Another striking element (which again speaks to how brainwashed I have become) is that the school was integrated. The apparent racial breakdown looked something like Oakland as a whole, and kids within classes were not self-segregating. I copied a graph on their demographics at the end of the post.
There was also a broad integration of learners in classrooms, it was not apparent which children had special needs or were English learners, everyone was practically learning together—and because the model focuses on individual students, and the school has developed a robust needs identification and support program, many children were getting individualized support. So it’s like all kids are special with individual needs, and without the apparent stigma you sometimes see.
Speaking to staff, all of this was continuing hard and deeply reflective work. Where staff themselves were constantly troubleshooting and designing solutions.
And again I was impressed by the staff’s continuing digging to do better. When I would compliment them, they would say how they needed to keep doing better and talk about that next set of challenges. So yeah they have a good cross section of Oakland attending, but staff noted that achievement gaps persist, and so do opportunity gaps. And those are the issues they are focused upon now.
A better view of school quality
I was painfully reminded of some of my old school monitoring visits—a clipboard in hand counting the number of students “on task” (which really meant who was actually or pretending to pay attention) and coming up with percentages to define engagement/quality. Such crap.
So much of what is defined as school quality has so little to do with real education, the visit today was a pleasant reminder of how far off course we often are. If kids aren’t happy at school, feel those emotional connections, the engagement and eventual self-motivation, then we have failed.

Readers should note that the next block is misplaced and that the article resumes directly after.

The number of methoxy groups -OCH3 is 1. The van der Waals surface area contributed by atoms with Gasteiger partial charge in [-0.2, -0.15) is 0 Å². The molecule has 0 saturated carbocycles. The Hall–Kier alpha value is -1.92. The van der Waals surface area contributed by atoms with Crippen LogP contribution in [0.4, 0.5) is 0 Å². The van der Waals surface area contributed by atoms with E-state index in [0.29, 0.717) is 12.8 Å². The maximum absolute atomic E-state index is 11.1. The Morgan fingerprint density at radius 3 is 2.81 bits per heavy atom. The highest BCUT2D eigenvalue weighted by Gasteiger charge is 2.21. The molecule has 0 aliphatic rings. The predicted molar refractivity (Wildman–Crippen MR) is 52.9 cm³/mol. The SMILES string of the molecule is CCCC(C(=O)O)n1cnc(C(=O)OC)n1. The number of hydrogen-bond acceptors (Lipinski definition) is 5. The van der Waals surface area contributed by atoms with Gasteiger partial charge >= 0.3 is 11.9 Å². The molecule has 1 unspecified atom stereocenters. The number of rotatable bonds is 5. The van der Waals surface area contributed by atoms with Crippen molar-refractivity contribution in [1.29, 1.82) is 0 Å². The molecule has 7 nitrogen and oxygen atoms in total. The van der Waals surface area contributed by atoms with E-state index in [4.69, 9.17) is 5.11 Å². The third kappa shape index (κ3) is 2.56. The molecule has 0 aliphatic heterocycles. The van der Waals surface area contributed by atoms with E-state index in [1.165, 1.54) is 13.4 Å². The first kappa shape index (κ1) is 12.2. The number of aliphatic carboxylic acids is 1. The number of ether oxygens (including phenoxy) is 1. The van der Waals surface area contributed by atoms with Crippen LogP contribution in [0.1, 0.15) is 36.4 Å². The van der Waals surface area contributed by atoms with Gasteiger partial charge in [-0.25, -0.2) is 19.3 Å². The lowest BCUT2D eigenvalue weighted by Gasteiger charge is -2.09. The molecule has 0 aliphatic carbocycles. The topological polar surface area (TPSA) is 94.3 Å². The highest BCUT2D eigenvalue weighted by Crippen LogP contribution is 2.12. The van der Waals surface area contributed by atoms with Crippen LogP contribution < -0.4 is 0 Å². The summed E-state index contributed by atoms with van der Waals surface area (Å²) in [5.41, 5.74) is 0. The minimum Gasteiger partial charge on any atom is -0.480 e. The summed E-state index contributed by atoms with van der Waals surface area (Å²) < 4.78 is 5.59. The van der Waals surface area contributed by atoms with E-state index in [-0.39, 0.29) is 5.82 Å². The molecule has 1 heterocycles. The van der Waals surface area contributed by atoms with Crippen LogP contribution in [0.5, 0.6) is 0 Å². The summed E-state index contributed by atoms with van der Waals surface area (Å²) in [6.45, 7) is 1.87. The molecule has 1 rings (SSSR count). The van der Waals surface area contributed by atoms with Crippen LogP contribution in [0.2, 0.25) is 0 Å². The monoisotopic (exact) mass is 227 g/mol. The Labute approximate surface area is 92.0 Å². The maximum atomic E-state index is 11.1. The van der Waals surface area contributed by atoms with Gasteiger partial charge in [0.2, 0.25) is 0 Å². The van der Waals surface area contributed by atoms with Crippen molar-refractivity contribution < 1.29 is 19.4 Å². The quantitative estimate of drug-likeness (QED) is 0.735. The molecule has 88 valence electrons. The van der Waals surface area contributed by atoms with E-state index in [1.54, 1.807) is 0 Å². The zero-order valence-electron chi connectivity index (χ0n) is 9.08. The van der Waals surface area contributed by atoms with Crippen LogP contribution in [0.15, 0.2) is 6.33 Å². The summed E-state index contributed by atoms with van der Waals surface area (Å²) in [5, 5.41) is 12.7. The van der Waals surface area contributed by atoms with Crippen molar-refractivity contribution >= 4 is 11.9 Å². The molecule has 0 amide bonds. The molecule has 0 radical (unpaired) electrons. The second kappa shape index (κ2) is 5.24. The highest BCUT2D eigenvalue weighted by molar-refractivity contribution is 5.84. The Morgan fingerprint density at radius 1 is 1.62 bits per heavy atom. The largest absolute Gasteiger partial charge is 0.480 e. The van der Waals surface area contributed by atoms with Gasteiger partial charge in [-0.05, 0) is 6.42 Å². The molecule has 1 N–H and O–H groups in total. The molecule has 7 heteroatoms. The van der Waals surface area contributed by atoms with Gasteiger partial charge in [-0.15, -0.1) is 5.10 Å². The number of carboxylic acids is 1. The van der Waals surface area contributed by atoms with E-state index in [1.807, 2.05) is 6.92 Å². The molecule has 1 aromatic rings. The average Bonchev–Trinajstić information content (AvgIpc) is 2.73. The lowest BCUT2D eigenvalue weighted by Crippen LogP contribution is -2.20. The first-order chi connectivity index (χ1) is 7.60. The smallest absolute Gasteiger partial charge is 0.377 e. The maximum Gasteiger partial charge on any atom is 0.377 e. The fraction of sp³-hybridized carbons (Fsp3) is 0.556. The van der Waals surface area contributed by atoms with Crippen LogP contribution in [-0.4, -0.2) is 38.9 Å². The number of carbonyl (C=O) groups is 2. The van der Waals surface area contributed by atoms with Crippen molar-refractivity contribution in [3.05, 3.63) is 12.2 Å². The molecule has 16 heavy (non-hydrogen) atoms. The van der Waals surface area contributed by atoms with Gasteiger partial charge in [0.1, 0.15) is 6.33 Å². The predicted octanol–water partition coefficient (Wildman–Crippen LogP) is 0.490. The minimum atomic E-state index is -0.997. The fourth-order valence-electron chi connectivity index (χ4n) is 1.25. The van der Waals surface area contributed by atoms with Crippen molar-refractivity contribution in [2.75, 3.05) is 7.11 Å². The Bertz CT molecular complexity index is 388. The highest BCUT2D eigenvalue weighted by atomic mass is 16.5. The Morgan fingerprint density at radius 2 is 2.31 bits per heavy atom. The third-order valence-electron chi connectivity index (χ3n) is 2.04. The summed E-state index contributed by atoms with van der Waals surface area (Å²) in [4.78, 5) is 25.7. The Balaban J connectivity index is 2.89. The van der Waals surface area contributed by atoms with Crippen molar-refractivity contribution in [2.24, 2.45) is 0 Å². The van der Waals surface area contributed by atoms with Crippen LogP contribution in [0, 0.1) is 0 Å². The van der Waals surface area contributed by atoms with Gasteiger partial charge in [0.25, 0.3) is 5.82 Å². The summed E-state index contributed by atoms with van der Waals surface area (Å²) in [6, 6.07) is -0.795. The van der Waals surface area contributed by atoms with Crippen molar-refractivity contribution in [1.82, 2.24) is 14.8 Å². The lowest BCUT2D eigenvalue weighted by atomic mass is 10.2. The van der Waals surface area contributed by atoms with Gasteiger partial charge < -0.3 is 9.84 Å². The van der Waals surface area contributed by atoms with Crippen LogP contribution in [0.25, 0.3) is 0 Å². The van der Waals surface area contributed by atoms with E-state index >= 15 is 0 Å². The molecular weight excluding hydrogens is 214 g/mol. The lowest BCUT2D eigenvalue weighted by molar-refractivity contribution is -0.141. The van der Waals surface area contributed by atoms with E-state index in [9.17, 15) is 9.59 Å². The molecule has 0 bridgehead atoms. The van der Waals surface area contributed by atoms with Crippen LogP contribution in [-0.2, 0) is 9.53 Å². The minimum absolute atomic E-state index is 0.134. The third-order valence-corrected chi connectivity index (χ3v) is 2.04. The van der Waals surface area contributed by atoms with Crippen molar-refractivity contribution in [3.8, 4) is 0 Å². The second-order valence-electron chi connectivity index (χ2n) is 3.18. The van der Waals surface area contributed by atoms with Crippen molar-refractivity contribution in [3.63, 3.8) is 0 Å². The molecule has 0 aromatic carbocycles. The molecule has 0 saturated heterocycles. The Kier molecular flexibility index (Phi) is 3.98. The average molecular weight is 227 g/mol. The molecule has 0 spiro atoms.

And next time I am asked to do monitoring visit, I am going to ask how we measure happiness.
Demographic makeup of Urban Montessori
6 thoughts on “A Pleasantly Unsettling Visit to Oakland’s Urban Montessori”
Thanks for the great look at a public Montessori school. I posted a link at montessoripublic.org: http://www.montessoripublic.org/2016/10/101717-•-oakland-ca-•-oakland-charter-montessori-school-shout/.
I would be very interested in corresponding with you further about UCMS, charters, and public Montessori in general.
always happy to chat, you can messageme on twitter @dirktillotson
Thank you for writing about the wonderful things that are happening at Urban, I love that because there are mixed ages in the classroom, my daughter becomes motivated to challenge her self not by the teacher, but by watching what older children are learning. Also children that excel can naturally challenge themselves and teach their peers without having to slow down so everyone can learn the same thing at the same time. My daughter is happy everyday at urban!
PS one important piece of diversity at urban is socioeconomic. All other schools I look at are 95% free lunch or 95% not, I think urban has 40%.
love this feedback from a parent, great to see
Great description, Dirk. If there’s no joy in what we’re doing we’re not doing it right. You’ve described a school where we’d be thrilled to send our own kids.